Tobi: Yeah. We’ve consciously, we did, and it wasn’t me failing, I was pretty good at failing myself of course because then I just would clean it up. But letting someone else fail, that was an unheard of thing. So when I consciously chose to do Project Fail and we’ve created a culture now where it’s okay to fail, not just silly stupid fails because you didn’t try. But it’s okay to try something and get it wrong and then be willing like you said, to look at the feedback. In fact it’s welcome because it means that not only are we growing, we’re having other people besides me try and do things.
A total game changer, so I think that you’re exactly right, but I like the way you articulated it because I don’t know that I’ve said it exactly that way before. And I think it’s helpful for people to ask themselves what their tolerance level is for mistakes, even just kind of on a scale from one to ten, where do I fit? Because that in and of itself, that being in that discomfort and letting other people fail at something and not making it the absolute end of the world.
I mean literally we would drive three hours to an installation and leave the lampshades at home and I would act like someone should literally go to the guillotine for that.
Kris: I was just going to say, guillotine. Why did we both want to say the same thing?
Tobi: “Are we that effing stupid?” This was in my 20s. And now I’m just like, “Can we just have those shipped up here tomorrow? What does that cost? Okay, cool.” Yeah, we’re humans; we forgot the damn lampshades, okay, yeah. But it’s such a difference.
Kris: And you know what I will tell you, it’s really interesting is the clients I have who have that can be really intolerant even of mistakes that I make. And so I’m always intrigued, I’m like okay, this is so – it’s not just with your team. So yeah, I mean, and the person that suffers is the person with the intolerance, to your point. Oh my gosh, it was just a little mistake. Can you let it go? I’m laughing over here and you’re losing it. It’s just not useful.
I remember, this was years ago, I was in a Weight Watchers meeting, Aunt Mary who was our Weight Watchers gal and she was amazing. And she said, “Listen to me, if it’s not death or disease”, she had a southern accent, “If it’s not death, disease or divorce, let it go.” And I’ll never forget it. I was like, okay, that sounds good. I’m stealing that, death, disease or divorce, okay, and even the divorce thing, I don’t know [inaudible].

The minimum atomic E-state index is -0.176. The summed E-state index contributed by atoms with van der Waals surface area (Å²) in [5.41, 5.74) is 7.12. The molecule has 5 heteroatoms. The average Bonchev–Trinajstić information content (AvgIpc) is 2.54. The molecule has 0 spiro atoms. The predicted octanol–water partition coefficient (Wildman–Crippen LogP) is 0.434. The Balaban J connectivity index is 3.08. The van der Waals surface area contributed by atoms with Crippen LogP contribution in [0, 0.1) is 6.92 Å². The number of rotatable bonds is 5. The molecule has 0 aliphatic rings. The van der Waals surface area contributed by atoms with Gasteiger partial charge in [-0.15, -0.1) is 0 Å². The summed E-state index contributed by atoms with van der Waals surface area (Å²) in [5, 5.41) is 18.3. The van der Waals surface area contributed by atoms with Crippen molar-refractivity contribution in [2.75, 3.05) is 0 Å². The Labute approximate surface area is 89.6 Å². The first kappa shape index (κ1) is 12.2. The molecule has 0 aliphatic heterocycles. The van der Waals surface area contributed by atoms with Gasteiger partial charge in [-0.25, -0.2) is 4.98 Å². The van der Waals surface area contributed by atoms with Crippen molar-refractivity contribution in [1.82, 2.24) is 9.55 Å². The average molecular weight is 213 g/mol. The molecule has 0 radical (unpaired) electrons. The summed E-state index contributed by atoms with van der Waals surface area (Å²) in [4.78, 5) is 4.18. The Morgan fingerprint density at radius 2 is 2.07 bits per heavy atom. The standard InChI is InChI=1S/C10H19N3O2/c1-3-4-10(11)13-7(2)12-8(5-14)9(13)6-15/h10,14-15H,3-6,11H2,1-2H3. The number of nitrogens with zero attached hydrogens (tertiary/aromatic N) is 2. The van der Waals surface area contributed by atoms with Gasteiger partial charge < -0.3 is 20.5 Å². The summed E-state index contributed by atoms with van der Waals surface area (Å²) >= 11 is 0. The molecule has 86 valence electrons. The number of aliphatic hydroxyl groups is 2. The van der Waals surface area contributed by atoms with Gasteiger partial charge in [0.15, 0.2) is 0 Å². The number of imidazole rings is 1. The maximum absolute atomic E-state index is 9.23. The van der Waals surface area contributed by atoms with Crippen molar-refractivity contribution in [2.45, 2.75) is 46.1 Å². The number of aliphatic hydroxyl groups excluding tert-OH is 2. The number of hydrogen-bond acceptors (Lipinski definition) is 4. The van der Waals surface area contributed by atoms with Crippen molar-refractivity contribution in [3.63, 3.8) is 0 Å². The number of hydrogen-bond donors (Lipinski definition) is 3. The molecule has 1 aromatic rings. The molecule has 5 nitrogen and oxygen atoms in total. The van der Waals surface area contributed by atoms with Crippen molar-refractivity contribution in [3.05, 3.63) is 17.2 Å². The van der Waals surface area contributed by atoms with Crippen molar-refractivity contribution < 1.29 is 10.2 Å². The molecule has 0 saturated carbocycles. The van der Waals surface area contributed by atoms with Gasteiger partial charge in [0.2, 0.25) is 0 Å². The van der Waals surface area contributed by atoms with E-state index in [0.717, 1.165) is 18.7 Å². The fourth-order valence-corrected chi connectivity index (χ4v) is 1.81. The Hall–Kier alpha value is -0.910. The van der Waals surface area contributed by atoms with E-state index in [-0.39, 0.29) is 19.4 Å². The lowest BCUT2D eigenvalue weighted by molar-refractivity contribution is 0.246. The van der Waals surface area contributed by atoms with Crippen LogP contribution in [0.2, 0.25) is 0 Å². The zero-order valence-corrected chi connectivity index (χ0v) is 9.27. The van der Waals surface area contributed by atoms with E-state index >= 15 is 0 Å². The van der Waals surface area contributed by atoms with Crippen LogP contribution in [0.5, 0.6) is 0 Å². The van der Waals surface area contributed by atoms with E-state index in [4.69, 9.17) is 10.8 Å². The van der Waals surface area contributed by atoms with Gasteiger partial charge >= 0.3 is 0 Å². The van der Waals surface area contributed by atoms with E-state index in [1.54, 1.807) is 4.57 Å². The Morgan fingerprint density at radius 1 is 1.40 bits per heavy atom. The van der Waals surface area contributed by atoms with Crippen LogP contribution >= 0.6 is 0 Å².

Tobi: And it depends on whose death, if it’s yours then you just get to forget all the worries anyway so that’s all good too.
Kris: Yeah. So we all need a little perspective. And I like to think of it the other way, look at this; you built a business that you’re making money in. And you get to go to work and do this thing in the world that you love and get paid. And then other people will come and you’ll pay them. And it didn’t exist but for you. I mean that’s just freaking magic.
Tobi: It is.
Kris: I mean that’s magical. It’s ridiculously magical. So you know what? If the emails don’t go out on time or the initials on the thing are the wrong – really, come on. But there’ll be people who fight to keep that level of perfection and I feel bad for that. You don’t have to do that, and thrive and be successful in the world.
Tobi: I agree. My favorite, just as a quick wrap up story and then I want you to tell people where to find you and all the brilliance you do. But some of my favorite moments of you coaching me are when I’m arguing to keep something and you’re laughing at me. You’re laughing while I’m mad and arguing to keep something. And then you’re probably like, “Okay, well, if you want to hold on to that, be my guest but I’m just going to tell you, it doesn’t seem too helpful.” And then of course I’m just like, “Fine, Kris, fine, I’ll let it go.”
And then like an hour later I’m like, “God.” How do we get so – we get so attached to some of these things, I think it’s so interesting that…
Kris: Well, that is the myopathy of an entrepreneur because so many, you know, that’s what’s great, that you coach and you have to get out of your space. Whether you’re in the coaching program or a mastermind, you have to get out of your world because as entrepreneurs we think we are the super special, super different. You don’t understand, I’m in the interior design industry, you don’t understand, I’m a nurse, you don’t understand, I’m an architect.
Tobi: All the special unicorns, there’s so many special snowflakes, all of us, and unicorns and all things.